Indianapolis: Showers - a winner, with no track victories

CLERMONT, Ind. - Many NHRA competitors gauge success by totaling the number of victories they earn during their racing careers. For others, success comes in simpler packages. Like determined Pro Stock Motorcycle racer Reggie Showers, who...

CLERMONT, Ind. - Many NHRA competitors gauge success by totaling the number of victories they earn during their racing careers.

For others, success comes in simpler packages.

Like determined Pro Stock Motorcycle racer Reggie Showers, who hasn't logged a victory on the track in official competition, yet proves he's a winner in life with each passing day.

For Showers, 36, success is measured in his ability to overcome adversity. He's been doing it since he was a curious teen-ager growing up around Philadelphia. That's when he lost both of his legs following an accident at a local railroad yard near his home at the age of 14. He didn't see the dangling wire that carried 11,000 volts of electricity as he explored the top of one of the nearby railroad cars. The next thing he knew, he was recovering from being struck by the hot wire. Most of his body was scarred from the incident, and he had no choice but to have both legs amputated below the knee.

An avid motorcyclist for as along as he can remember, Showers was determined to continue his passion for riding despite the setback. In fact, he's taken that passion to the next level with the help of one of his sponsors, Prosthetic Design, Inc. (PDI). With specially designed prosthetic legs that form to the motorcycle, Showers continues to pursue his dream of someday winning an NHRA event. Showers could accomplish his dream, and visit the winner's circle for the very first time at the 46th annual U.S. Nationals, the NHRA's most prestigious event. It is the 17th of 23 events in the $45 million NHRA Winston Drag Racing Series.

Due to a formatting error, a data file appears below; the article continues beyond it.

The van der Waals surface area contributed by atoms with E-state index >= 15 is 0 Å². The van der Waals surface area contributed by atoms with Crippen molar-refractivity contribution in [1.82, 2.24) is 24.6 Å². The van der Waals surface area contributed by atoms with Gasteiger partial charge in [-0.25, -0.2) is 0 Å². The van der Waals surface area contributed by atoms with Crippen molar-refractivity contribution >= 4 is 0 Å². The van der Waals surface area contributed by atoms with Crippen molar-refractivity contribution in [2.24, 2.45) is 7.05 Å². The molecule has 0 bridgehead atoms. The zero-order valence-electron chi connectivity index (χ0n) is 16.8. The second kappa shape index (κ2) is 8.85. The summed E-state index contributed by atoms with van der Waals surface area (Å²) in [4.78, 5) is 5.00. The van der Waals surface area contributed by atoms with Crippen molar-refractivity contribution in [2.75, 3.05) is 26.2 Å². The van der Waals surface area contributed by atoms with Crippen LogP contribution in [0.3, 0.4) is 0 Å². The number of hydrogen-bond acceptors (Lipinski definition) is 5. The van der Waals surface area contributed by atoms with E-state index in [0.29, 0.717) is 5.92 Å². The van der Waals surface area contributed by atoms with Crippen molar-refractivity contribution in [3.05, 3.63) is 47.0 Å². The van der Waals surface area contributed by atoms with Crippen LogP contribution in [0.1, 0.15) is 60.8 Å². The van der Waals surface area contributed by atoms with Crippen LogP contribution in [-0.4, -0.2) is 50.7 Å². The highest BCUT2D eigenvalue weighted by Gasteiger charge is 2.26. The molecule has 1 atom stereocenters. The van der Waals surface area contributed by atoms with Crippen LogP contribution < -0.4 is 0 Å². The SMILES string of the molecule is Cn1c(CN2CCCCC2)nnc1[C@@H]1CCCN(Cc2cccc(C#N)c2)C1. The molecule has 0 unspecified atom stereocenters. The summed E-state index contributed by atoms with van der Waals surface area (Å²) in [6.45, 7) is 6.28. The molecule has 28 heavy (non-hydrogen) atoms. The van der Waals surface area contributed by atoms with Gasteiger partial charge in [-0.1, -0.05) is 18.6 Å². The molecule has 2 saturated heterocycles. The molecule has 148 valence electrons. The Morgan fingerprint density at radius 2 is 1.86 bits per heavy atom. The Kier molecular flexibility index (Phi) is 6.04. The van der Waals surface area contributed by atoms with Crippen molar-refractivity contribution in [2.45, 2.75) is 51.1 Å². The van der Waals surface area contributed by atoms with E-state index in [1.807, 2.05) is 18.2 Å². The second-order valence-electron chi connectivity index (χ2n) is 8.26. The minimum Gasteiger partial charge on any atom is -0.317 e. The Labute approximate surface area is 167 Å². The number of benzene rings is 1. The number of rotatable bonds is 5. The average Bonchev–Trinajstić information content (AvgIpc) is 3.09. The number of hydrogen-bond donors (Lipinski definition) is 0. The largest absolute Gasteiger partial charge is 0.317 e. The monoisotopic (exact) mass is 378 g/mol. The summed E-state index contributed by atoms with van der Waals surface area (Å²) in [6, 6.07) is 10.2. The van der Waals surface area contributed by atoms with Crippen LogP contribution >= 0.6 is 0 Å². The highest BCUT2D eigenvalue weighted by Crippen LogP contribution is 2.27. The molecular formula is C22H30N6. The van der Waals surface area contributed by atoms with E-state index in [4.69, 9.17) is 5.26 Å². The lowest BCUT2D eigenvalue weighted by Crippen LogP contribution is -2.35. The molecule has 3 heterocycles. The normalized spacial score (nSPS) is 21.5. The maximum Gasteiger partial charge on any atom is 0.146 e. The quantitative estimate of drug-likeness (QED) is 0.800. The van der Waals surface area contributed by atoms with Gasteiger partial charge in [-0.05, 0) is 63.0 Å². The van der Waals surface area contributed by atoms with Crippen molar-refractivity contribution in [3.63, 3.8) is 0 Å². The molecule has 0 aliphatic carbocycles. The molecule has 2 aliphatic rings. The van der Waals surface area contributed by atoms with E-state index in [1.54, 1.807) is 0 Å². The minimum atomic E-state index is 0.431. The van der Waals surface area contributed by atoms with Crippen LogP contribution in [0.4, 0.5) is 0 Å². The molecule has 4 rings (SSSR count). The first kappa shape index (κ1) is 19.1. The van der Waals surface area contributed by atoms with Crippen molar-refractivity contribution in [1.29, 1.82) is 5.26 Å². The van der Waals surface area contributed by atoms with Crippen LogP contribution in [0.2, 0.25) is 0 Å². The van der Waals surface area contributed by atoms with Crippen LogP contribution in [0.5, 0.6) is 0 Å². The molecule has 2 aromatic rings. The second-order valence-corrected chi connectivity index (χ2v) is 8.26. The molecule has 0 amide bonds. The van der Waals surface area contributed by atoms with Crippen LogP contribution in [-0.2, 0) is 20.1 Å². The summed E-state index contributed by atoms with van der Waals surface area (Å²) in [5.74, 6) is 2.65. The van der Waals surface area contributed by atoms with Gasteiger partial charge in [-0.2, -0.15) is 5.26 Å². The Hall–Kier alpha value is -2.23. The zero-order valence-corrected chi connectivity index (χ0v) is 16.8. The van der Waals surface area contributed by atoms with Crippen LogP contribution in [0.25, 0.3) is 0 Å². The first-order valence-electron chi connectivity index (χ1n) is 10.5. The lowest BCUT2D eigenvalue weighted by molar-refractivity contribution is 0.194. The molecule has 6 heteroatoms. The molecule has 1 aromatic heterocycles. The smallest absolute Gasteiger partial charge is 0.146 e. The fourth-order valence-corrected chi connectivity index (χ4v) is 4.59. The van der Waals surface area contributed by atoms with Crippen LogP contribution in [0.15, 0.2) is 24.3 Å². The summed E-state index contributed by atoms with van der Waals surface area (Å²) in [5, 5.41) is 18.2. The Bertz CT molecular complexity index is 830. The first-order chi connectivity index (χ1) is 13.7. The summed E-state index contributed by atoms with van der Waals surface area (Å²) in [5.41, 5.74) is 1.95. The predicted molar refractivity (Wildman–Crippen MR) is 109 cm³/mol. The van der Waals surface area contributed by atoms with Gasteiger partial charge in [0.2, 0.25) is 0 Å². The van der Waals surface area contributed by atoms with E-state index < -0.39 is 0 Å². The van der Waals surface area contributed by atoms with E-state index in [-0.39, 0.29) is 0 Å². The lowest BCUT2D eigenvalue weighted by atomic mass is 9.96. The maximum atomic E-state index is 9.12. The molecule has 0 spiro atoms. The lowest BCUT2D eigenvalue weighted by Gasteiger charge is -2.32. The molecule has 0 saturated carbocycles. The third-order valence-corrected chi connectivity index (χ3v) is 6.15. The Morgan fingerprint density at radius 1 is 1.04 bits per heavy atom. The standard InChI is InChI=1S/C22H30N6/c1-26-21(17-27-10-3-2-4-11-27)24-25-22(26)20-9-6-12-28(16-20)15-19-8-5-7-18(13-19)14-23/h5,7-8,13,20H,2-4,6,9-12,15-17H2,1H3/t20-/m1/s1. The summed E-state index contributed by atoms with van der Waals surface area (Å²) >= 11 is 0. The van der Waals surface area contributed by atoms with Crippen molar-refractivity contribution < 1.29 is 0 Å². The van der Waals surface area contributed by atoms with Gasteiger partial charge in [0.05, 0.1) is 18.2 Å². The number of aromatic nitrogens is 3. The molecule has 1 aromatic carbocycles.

"We are making some improvements on my race legs," said Showers. "It is so important to feel comfortable on the bike and with the improvements and technology we gain from racing, it helps the everyday amputee."

Showers, who has set career-best performance numbers this season for elapsed time (7.347 seconds) and speed (181.98 mph) on his PDI/Damp Rid Suzuki, says he feels extremely relaxed on the bike. The current national records for the category are 7.154 seconds, at over 191.48 mph, both held by three-time defending champion Matt Hines, rider of the Eagle One Suzuki.

"A Pro Stock Motorcycle has a pretty violent launch," Showers said. "Without the help of Prosthetic Design and its engineers, I wouldn't be where I am today. They have taken cutting-edge technology learned from our drag racing relationship and now supply the industry with solutions that benefit both the clinical facilities and the amputee."

Acting as his own crew chief in his first full year in the NHRA, Showers has qualified for eight events this season. He's currently 14th in the NHRA Winston point standings. Last season he finished 35th in the points standings after running a limited schedule.

Throughout the season Showers has improved his qualifying position. After qualifying 16th at the season-opening AutoZone Winternationals, Showers has continued to show improvement, qualifying as high as ninth at the recent Mopar Parts Mile-High Nationals outside of Denver.

"When a racer improves his qualifying position from the last race and doesn't break any parts the whole weekend it's a successful event," Showers said. "With the gains we've made in the last two events, I'm really looking forward to Indy. I am still learning how to make our combination perform at its optimal level. My dedication and love for the sport is stronger than ever."

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Series NHRA
Drivers Matt Hines , Reggie Showers